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. 2014 Nov 27;371(22):2092-100.
doi: 10.1056/NEJMoa1411680. Epub 2014 Oct 29.

Clinical Illness and Outcomes in Patients With Ebola in Sierra Leone

Collaborators, Affiliations
Free PMC article

Clinical Illness and Outcomes in Patients With Ebola in Sierra Leone

John S Schieffelin et al. N Engl J Med. .
Free PMC article

Abstract

Background: Limited clinical and laboratory data are available on patients with Ebola virus disease (EVD). The Kenema Government Hospital in Sierra Leone, which had an existing infrastructure for research regarding viral hemorrhagic fever, has received and cared for patients with EVD since the beginning of the outbreak in Sierra Leone in May 2014.

Methods: We reviewed available epidemiologic, clinical, and laboratory records of patients in whom EVD was diagnosed between May 25 and June 18, 2014. We used quantitative reverse-transcriptase-polymerase-chain-reaction assays to assess the load of Ebola virus (EBOV, Zaire species) in a subgroup of patients.

Results: Of 106 patients in whom EVD was diagnosed, 87 had a known outcome, and 44 had detailed clinical information available. The incubation period was estimated to be 6 to 12 days, and the case fatality rate was 74%. Common findings at presentation included fever (in 89% of the patients), headache (in 80%), weakness (in 66%), dizziness (in 60%), diarrhea (in 51%), abdominal pain (in 40%), and vomiting (in 34%). Clinical and laboratory factors at presentation that were associated with a fatal outcome included fever, weakness, dizziness, diarrhea, and elevated levels of blood urea nitrogen, aspartate aminotransferase, and creatinine. Exploratory analyses indicated that patients under the age of 21 years had a lower case fatality rate than those over the age of 45 years (57% vs. 94%, P=0.03), and patients presenting with fewer than 100,000 EBOV copies per milliliter had a lower case fatality rate than those with 10 million EBOV copies per milliliter or more (33% vs. 94%, P=0.003). Bleeding occurred in only 1 patient.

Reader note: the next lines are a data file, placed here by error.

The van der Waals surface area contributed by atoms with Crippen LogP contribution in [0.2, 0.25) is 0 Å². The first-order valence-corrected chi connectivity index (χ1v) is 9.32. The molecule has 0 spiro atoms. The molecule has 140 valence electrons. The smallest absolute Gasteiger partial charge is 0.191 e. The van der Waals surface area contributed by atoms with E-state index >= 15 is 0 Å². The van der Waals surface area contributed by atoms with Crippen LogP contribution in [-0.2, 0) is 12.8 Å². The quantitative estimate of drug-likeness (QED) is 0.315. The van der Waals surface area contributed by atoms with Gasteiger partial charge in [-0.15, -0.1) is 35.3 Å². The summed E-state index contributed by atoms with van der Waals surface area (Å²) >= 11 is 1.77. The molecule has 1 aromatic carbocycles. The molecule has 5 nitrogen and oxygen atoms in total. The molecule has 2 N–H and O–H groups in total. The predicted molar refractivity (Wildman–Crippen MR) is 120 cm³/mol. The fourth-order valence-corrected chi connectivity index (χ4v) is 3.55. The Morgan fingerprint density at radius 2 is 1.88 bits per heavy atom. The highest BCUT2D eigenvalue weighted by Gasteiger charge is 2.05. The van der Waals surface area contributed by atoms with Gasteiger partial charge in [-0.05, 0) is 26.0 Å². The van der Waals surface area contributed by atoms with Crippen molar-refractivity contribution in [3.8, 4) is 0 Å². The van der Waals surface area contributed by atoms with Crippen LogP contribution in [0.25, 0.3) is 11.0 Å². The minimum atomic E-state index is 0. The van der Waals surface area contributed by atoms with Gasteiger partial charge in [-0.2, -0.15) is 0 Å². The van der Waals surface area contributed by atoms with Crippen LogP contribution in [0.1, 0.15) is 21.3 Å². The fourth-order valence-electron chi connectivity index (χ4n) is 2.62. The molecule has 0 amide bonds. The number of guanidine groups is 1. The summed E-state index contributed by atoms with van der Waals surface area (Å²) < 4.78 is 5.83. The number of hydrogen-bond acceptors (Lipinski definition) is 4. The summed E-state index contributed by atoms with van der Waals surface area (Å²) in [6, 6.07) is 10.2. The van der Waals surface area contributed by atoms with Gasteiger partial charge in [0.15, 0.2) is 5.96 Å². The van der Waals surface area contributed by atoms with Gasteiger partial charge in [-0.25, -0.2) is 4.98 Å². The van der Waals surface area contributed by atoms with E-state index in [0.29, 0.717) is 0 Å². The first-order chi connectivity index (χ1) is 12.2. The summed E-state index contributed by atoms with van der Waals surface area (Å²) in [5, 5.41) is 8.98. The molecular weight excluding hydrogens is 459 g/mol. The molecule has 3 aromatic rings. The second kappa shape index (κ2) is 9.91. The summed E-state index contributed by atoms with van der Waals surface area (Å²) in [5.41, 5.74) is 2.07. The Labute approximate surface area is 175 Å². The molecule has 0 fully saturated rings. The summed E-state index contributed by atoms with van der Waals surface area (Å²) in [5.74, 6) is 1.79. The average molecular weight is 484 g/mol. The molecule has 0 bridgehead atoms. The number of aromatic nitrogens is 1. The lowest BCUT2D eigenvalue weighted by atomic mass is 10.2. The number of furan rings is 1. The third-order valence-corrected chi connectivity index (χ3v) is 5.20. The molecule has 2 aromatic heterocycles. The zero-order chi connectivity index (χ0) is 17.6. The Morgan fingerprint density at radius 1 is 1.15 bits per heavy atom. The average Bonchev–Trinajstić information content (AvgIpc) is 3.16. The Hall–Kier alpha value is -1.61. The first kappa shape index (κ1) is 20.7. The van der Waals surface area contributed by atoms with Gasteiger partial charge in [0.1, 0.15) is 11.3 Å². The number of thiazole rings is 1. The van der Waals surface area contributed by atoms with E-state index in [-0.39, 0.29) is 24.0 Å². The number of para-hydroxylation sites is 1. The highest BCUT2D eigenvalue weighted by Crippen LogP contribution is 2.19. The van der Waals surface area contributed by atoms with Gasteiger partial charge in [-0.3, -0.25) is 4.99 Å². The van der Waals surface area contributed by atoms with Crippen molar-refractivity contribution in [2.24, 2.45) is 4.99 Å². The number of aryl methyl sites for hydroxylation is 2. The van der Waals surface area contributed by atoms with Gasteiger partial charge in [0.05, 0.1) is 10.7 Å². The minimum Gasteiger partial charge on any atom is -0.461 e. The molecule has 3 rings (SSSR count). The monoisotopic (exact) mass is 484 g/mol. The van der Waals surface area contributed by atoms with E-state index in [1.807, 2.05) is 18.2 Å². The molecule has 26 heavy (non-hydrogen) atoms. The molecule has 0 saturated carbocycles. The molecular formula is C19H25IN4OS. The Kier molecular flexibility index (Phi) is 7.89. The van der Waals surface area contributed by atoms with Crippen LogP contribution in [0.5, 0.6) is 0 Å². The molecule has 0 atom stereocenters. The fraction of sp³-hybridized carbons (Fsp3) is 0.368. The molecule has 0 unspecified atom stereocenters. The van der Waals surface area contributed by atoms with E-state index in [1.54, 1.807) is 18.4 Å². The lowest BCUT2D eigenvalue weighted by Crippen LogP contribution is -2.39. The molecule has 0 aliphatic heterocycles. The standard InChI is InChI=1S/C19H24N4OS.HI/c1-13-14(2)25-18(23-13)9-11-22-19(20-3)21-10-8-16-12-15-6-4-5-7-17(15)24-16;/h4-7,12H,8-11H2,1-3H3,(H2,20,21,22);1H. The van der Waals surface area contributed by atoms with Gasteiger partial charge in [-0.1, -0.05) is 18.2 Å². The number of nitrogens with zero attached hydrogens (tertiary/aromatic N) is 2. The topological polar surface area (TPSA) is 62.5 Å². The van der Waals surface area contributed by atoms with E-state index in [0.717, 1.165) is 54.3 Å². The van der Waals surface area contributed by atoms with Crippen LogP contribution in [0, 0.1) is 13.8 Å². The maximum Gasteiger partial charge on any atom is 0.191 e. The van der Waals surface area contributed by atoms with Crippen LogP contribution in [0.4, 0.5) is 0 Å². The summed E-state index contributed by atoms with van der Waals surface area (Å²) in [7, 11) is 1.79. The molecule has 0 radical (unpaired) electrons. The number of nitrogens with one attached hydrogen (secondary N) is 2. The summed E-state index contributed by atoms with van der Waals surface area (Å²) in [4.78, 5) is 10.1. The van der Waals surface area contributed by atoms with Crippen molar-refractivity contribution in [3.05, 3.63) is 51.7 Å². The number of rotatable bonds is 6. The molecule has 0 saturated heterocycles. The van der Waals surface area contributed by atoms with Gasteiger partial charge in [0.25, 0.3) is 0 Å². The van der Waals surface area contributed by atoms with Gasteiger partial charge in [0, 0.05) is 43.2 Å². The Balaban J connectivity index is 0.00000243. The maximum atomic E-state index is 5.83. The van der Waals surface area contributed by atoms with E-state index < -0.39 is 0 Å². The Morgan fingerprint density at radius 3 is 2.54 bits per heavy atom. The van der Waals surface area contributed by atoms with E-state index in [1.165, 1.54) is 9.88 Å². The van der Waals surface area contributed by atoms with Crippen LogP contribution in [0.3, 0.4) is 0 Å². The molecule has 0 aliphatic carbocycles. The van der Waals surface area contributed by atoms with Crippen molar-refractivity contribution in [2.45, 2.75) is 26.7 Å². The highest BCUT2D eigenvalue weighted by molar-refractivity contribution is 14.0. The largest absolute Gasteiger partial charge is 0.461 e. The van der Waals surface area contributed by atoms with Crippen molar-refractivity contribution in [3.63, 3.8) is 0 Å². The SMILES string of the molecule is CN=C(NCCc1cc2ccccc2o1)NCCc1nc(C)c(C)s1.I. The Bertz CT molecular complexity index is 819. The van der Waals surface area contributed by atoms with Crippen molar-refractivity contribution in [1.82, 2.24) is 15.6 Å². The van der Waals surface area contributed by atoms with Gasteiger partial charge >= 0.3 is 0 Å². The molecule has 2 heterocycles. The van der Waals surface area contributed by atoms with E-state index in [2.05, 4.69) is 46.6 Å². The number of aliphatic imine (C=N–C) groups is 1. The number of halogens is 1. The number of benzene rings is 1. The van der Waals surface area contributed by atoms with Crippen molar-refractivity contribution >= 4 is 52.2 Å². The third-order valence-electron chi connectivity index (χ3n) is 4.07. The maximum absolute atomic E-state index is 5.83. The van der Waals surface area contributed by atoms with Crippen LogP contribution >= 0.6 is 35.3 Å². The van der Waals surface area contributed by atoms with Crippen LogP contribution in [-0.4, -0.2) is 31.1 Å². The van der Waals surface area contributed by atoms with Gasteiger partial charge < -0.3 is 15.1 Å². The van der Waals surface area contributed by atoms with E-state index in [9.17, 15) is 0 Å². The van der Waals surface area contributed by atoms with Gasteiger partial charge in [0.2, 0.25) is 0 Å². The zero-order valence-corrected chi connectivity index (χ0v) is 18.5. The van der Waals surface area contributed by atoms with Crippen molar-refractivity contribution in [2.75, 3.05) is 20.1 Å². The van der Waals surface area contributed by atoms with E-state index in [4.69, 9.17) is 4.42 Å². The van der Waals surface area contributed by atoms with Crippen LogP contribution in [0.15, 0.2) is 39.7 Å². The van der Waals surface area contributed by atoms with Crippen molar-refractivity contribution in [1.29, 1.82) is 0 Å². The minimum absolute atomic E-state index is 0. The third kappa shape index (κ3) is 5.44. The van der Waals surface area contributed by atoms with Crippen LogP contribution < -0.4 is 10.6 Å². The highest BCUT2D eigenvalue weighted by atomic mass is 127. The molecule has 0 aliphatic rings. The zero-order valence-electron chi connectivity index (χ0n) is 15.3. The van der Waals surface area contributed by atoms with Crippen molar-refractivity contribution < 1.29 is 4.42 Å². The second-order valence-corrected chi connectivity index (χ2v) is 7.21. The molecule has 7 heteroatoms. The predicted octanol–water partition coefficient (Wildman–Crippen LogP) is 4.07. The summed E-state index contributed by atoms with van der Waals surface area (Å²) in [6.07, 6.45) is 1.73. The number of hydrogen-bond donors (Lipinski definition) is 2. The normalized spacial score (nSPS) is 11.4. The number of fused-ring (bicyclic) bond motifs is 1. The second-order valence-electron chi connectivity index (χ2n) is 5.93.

Conclusions: The incubation period and case fatality rate among patients with EVD in Sierra Leone are similar to those observed elsewhere in the 2014 outbreak and in previous outbreaks. Although bleeding was an infrequent finding, diarrhea and other gastrointestinal manifestations were common. (Funded by the National Institutes of Health and others.).

Figures

Figure 1
Figure 1. Case Fatality Rates among Patients with Ebola Virus Disease (EVD) in Sierra Leone
Shown are case fatality rates among patients with confirmed EVD, a known outcome, and available data, according to age and viral load.
Figure 2
Figure 2. Signs and Symptoms in Patients with Fatal and Nonfatal EVD
Shown are signs and symptoms at presentation among patients with confirmed EVD, which were assessed by a review of the charts of patients who had known outcomes. The only symptoms that were significantly associated with a fatal outcome were weakness, dizziness, and diarrhea. Any fever at presentation was not associated with a fatal outcome. However, a temperature above 38°C (100.4°F) had such an association.
Figure 3
Figure 3. Vital Signs in Patients with Fatal and Nonfatal EVD
Shown are findings for six vital signs at presentation in patients with confirmed EVD who had known clinical outcomes, according to a review of chart data. Blue shading indicates normal ranges for the measurements. The only vital sign at presentation that was significantly associated with a fatal outcome was increased body temperature (above 38°C [100.4°F]). The T bars indicate standard errors.
Figure 4
Figure 4. Comparison of Metabolic Measures in Patients with Fatal and Nonfatal EVD
Laboratory measurements at presentation that were associated with a fatal outcome included elevated levels of blood urea nitrogen, creatinine, and aspartate aminotransferase (AST). Blue shading indicates normal ranges for the various measures. Results for sodium, potassium, chloride, glucose, calcium, albumin, total protein, and total bilirubin are provided in Table S10 in the Supplementary Appendix. The T bars indicate standard errors. ALT denotes alanine aminotransferase. To convert the values for blood urea nitrogen to millimoles per liter, multiply by 0.357. To convert the values for creatinine to micromoles per liter, multiply by 88.4.

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